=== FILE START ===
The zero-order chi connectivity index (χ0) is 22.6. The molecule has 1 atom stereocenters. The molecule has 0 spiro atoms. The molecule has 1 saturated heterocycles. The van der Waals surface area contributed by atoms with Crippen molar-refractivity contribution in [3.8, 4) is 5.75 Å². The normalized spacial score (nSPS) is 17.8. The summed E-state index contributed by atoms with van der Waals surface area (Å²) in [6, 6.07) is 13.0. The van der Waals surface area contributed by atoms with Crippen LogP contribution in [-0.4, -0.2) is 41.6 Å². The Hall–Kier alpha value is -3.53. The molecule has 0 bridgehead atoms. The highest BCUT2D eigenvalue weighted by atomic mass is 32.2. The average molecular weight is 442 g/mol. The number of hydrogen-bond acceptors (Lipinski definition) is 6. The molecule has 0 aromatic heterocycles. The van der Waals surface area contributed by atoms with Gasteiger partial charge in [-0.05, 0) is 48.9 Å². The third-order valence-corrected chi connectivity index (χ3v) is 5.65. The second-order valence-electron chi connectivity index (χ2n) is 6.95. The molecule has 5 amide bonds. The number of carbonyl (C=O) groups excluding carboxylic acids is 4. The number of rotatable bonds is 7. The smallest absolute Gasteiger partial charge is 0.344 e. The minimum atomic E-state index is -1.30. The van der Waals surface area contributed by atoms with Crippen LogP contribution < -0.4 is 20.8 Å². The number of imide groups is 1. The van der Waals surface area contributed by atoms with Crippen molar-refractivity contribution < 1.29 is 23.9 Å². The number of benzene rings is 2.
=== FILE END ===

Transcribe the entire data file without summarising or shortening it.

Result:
The zero-order chi connectivity index (χ0) is 22.6. The molecule has 1 atom stereocenters. The molecule has 0 spiro atoms. The molecule has 1 saturated heterocycles. The van der Waals surface area contributed by atoms with Crippen molar-refractivity contribution in [3.8, 4) is 5.75 Å². The normalized spacial score (nSPS) is 17.8. The summed E-state index contributed by atoms with van der Waals surface area (Å²) in [6, 6.07) is 13.0. The van der Waals surface area contributed by atoms with Crippen LogP contribution in [-0.4, -0.2) is 41.6 Å². The Hall–Kier alpha value is -3.53. The molecule has 0 bridgehead atoms. The highest BCUT2D eigenvalue weighted by atomic mass is 32.2. The average molecular weight is 442 g/mol. The number of hydrogen-bond acceptors (Lipinski definition) is 6. The molecule has 0 aromatic heterocycles. The van der Waals surface area contributed by atoms with Gasteiger partial charge in [-0.05, 0) is 48.9 Å². The third-order valence-corrected chi connectivity index (χ3v) is 5.65. The second-order valence-electron chi connectivity index (χ2n) is 6.95. The molecule has 5 amide bonds. The number of carbonyl (C=O) groups excluding carboxylic acids is 4. The number of rotatable bonds is 7. The smallest absolute Gasteiger partial charge is 0.344 e. The minimum atomic E-state index is -1.30. The van der Waals surface area contributed by atoms with Crippen LogP contribution < -0.4 is 20.8 Å². The number of imide groups is 1. The van der Waals surface area contributed by atoms with Crippen molar-refractivity contribution < 1.29 is 23.9 Å². The number of benzene rings is 2.